We are needy people.
Think of all the things that we need for survival: food, water, oxygen, sleep, and, depending on who you’re talking to, coffee. But God is not so. This is what is known as God’s “aseity”—the fact that God derives all that He needs from Himself. There are many passages in the Bible that speak to this, but I want to highlight two:
R.C. Sproul expounds on God’s aseity when he writes, "If we go a few days without water or a few minutes without oxygen, we die. Likewise, human life is susceptible to all kinds of diseases that can destroy it. But God cannot die. God is not dependent on anything for His being. He has the very power of being in and of Himself… This is the supreme difference between God and us; God has no such dependence upon anything outside of Himself.”
Why does this matter, you ask? Because it is easy to forget we need God and easy to believe God needs us. A.W. Tozer wrote about this in his book, Knowledge of the Holy, where he writes, “Almighty God, just because He is almighty, needs no support. The picture of a nervous, (needy) God fawning over men to win their favor is not a pleasant one; yet if we look at the popular conception of God, that is precisely what we see. Twentieth Century Christianity has put God on (a leash). So, lofty is our opinion of ourselves that we find it quite easy, (even) enjoyable, to believe that we are necessary to God."
We don't worship God because He's needy, but because He's worthy.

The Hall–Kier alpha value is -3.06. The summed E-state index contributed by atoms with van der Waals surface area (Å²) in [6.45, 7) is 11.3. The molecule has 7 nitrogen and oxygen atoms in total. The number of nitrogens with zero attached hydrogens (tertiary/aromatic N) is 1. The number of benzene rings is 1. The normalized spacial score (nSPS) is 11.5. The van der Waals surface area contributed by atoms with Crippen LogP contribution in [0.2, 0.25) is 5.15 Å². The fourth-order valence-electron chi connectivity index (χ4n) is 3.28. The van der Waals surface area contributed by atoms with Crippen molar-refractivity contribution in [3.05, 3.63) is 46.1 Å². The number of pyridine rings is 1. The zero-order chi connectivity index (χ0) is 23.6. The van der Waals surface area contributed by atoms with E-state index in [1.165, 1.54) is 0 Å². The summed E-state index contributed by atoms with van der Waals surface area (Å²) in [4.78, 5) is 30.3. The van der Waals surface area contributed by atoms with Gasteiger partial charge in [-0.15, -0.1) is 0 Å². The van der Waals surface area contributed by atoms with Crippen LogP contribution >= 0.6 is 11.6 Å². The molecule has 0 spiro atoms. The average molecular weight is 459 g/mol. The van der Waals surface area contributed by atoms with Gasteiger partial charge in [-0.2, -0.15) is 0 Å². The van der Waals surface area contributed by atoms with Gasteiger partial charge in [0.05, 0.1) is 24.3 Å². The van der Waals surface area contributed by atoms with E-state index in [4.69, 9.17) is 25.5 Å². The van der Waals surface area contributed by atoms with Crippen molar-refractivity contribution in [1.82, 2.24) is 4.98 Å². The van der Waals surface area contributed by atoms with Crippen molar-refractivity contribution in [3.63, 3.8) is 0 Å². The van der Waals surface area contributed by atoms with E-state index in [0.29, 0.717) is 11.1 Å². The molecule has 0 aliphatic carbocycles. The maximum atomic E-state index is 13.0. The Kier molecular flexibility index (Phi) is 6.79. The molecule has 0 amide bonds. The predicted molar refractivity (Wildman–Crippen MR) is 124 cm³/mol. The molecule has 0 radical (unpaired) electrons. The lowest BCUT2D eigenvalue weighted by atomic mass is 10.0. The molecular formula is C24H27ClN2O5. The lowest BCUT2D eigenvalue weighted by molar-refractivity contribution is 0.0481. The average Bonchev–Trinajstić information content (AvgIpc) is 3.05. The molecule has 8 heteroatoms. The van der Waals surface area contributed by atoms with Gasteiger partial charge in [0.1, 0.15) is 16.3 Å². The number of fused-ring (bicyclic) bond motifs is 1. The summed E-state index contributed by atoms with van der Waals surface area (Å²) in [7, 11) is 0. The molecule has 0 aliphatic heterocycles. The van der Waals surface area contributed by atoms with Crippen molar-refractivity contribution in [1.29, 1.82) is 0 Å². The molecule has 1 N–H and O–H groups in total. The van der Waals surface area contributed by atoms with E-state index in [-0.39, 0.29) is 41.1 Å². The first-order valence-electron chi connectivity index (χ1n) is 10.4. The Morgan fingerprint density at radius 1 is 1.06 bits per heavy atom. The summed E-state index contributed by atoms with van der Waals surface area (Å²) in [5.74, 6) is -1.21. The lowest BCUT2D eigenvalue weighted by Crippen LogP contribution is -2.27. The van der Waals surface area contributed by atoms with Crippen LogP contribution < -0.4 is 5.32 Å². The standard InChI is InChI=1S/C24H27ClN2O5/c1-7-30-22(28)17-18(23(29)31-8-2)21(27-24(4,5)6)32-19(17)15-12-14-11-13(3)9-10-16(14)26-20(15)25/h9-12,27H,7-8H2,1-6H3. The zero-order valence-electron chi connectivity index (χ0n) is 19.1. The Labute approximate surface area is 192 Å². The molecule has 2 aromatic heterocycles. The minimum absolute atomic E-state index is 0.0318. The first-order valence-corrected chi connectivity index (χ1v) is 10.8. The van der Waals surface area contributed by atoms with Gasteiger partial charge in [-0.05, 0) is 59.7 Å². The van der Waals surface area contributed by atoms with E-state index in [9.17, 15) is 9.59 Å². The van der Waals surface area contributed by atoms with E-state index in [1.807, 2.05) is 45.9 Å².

But the truth is this: God does not need us.
God is not a divine egomaniac in need of his ego being stroked by finite man. No, He is an infinitely glorious God who is in need of nothing we have to offer. We do not come to church to worship because he needs it. We don’t worship God because He's needy, but because He’s worthy! And He is worthy because “from him and through him and to him are all things” (Romans 11:36) therefore, we lay down our lives and lift up our voices again and again and again because He is worthy of it all. Whereas we are finite and frail creatures in constant need, God needs nothing because He has all that He needs in and of Himself. And that, my friends, is a reason to worship.
I recently finished a stack of books I had been reading through over the past several weeks. I hope you'll find something helpful in this list of recent reads.
After years of building a robust theological library, I am now making the switch to a digital theological library through Logos Bible Software (read more about why I made the change). This means that I am now selling most of my physical library at a highly discounted cost.
CONDITIONS OF THE SALE
I plan to have this portion of my library sold by September 1, 2018. If you are interested in purchasing any of the volumes listed, please email me at email@example.com.
The New International Commentary on the Old Testament (26 Volumes)
Pillar New Testament Commentary Set (16 Volumes)
Single Commentaries & Reference Books